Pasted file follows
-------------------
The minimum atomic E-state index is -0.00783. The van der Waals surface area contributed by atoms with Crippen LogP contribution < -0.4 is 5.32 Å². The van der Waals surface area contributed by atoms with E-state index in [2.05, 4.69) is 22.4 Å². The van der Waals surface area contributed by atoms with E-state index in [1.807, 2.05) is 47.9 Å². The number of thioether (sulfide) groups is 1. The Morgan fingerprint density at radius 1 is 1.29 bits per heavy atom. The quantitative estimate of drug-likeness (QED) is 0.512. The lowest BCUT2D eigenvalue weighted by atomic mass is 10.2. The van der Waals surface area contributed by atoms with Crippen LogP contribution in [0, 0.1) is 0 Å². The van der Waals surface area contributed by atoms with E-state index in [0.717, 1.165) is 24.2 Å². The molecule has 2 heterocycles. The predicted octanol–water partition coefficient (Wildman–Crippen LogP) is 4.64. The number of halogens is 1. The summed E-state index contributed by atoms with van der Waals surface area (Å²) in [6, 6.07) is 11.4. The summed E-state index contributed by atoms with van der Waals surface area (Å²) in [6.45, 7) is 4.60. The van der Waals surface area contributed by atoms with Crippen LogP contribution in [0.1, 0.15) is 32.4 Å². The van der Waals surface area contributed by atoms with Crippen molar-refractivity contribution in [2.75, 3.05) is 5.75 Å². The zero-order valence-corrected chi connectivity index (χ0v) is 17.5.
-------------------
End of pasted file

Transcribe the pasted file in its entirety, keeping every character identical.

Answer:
The minimum atomic E-state index is -0.00783. The van der Waals surface area contributed by atoms with Crippen LogP contribution < -0.4 is 5.32 Å². The van der Waals surface area contributed by atoms with E-state index in [2.05, 4.69) is 22.4 Å². The van der Waals surface area contributed by atoms with E-state index in [1.807, 2.05) is 47.9 Å². The number of thioether (sulfide) groups is 1. The Morgan fingerprint density at radius 1 is 1.29 bits per heavy atom. The quantitative estimate of drug-likeness (QED) is 0.512. The lowest BCUT2D eigenvalue weighted by atomic mass is 10.2. The van der Waals surface area contributed by atoms with Crippen LogP contribution in [0, 0.1) is 0 Å². The van der Waals surface area contributed by atoms with E-state index in [0.717, 1.165) is 24.2 Å². The molecule has 2 heterocycles. The predicted octanol–water partition coefficient (Wildman–Crippen LogP) is 4.64. The number of halogens is 1. The summed E-state index contributed by atoms with van der Waals surface area (Å²) in [6, 6.07) is 11.4. The summed E-state index contributed by atoms with van der Waals surface area (Å²) in [6.45, 7) is 4.60. The van der Waals surface area contributed by atoms with Crippen LogP contribution in [0.1, 0.15) is 32.4 Å². The van der Waals surface area contributed by atoms with Crippen molar-refractivity contribution in [2.75, 3.05) is 5.75 Å². The zero-order valence-corrected chi connectivity index (χ0v) is 17.5.